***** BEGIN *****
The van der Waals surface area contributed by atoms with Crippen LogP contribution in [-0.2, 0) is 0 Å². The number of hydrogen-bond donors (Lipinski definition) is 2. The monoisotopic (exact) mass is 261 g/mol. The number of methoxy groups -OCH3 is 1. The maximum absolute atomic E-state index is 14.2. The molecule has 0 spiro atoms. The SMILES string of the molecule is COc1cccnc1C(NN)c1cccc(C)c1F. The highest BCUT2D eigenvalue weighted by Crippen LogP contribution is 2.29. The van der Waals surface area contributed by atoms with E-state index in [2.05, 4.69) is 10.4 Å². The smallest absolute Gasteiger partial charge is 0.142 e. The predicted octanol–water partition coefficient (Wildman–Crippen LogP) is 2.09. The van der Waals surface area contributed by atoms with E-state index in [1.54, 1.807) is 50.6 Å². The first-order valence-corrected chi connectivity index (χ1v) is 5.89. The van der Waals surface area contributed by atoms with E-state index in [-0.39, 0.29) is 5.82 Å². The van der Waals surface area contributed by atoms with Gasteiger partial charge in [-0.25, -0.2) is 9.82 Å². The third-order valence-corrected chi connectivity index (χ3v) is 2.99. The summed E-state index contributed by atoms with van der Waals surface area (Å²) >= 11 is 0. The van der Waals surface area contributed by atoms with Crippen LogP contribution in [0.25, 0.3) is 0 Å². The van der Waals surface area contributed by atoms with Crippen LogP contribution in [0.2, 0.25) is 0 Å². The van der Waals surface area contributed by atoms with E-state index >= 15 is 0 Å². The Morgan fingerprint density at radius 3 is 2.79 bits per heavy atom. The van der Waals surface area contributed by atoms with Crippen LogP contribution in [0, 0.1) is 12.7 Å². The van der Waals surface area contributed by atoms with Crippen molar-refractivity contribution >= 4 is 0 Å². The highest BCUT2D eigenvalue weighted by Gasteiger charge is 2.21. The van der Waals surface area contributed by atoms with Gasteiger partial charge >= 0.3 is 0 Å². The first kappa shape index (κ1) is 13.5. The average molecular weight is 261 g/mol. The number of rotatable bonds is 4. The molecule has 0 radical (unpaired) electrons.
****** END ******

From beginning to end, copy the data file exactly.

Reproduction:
The van der Waals surface area contributed by atoms with Crippen LogP contribution in [-0.2, 0) is 0 Å². The number of hydrogen-bond donors (Lipinski definition) is 2. The monoisotopic (exact) mass is 261 g/mol. The number of methoxy groups -OCH3 is 1. The maximum absolute atomic E-state index is 14.2. The molecule has 0 spiro atoms. The SMILES string of the molecule is COc1cccnc1C(NN)c1cccc(C)c1F. The highest BCUT2D eigenvalue weighted by Crippen LogP contribution is 2.29. The van der Waals surface area contributed by atoms with E-state index in [2.05, 4.69) is 10.4 Å². The smallest absolute Gasteiger partial charge is 0.142 e. The predicted octanol–water partition coefficient (Wildman–Crippen LogP) is 2.09. The van der Waals surface area contributed by atoms with E-state index in [1.54, 1.807) is 50.6 Å². The first-order valence-corrected chi connectivity index (χ1v) is 5.89. The van der Waals surface area contributed by atoms with E-state index in [-0.39, 0.29) is 5.82 Å². The van der Waals surface area contributed by atoms with Gasteiger partial charge in [-0.25, -0.2) is 9.82 Å². The third-order valence-corrected chi connectivity index (χ3v) is 2.99. The summed E-state index contributed by atoms with van der Waals surface area (Å²) >= 11 is 0. The van der Waals surface area contributed by atoms with Crippen LogP contribution in [0.25, 0.3) is 0 Å². The van der Waals surface area contributed by atoms with Crippen LogP contribution in [0.2, 0.25) is 0 Å². The van der Waals surface area contributed by atoms with E-state index >= 15 is 0 Å². The Morgan fingerprint density at radius 3 is 2.79 bits per heavy atom. The van der Waals surface area contributed by atoms with Crippen LogP contribution in [0, 0.1) is 12.7 Å². The van der Waals surface area contributed by atoms with Crippen molar-refractivity contribution >= 4 is 0 Å². The highest BCUT2D eigenvalue weighted by Gasteiger charge is 2.21. The van der Waals surface area contributed by atoms with Gasteiger partial charge >= 0.3 is 0 Å². The first kappa shape index (κ1) is 13.5. The average molecular weight is 261 g/mol. The number of rotatable bonds is 4. The molecule has 0 radical (unpaired) electrons.